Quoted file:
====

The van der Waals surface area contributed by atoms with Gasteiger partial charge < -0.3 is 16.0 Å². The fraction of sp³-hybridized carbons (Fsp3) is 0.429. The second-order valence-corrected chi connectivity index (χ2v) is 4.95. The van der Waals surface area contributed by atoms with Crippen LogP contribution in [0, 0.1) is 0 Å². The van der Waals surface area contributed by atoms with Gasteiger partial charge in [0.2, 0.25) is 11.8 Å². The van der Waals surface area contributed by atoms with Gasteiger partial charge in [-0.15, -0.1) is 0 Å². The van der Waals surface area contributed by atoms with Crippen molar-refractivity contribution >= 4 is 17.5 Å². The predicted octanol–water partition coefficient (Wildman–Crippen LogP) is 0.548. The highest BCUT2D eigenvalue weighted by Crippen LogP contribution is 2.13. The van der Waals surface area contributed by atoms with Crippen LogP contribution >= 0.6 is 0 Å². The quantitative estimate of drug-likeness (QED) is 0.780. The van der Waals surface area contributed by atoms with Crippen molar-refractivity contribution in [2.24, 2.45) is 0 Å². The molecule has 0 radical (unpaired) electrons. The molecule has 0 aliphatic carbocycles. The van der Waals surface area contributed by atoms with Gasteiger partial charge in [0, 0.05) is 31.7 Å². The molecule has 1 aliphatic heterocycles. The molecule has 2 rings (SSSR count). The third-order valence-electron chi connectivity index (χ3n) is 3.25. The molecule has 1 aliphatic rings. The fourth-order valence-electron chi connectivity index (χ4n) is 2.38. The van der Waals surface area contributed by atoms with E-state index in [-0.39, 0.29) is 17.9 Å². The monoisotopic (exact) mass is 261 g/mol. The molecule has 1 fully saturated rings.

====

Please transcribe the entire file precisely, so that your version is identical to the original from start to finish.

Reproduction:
The van der Waals surface area contributed by atoms with Gasteiger partial charge < -0.3 is 16.0 Å². The fraction of sp³-hybridized carbons (Fsp3) is 0.429. The second-order valence-corrected chi connectivity index (χ2v) is 4.95. The van der Waals surface area contributed by atoms with Crippen LogP contribution in [0, 0.1) is 0 Å². The van der Waals surface area contributed by atoms with Gasteiger partial charge in [0.2, 0.25) is 11.8 Å². The van der Waals surface area contributed by atoms with Gasteiger partial charge in [-0.15, -0.1) is 0 Å². The van der Waals surface area contributed by atoms with Crippen molar-refractivity contribution >= 4 is 17.5 Å². The predicted octanol–water partition coefficient (Wildman–Crippen LogP) is 0.548. The highest BCUT2D eigenvalue weighted by Crippen LogP contribution is 2.13. The van der Waals surface area contributed by atoms with Crippen LogP contribution >= 0.6 is 0 Å². The quantitative estimate of drug-likeness (QED) is 0.780. The van der Waals surface area contributed by atoms with Crippen molar-refractivity contribution in [2.24, 2.45) is 0 Å². The molecule has 0 radical (unpaired) electrons. The molecule has 0 aliphatic carbocycles. The van der Waals surface area contributed by atoms with Gasteiger partial charge in [0, 0.05) is 31.7 Å². The molecule has 1 aliphatic heterocycles. The molecule has 2 rings (SSSR count). The third-order valence-electron chi connectivity index (χ3n) is 3.25. The molecule has 1 aliphatic rings. The fourth-order valence-electron chi connectivity index (χ4n) is 2.38. The van der Waals surface area contributed by atoms with E-state index in [-0.39, 0.29) is 17.9 Å². The monoisotopic (exact) mass is 261 g/mol. The molecule has 1 fully saturated rings.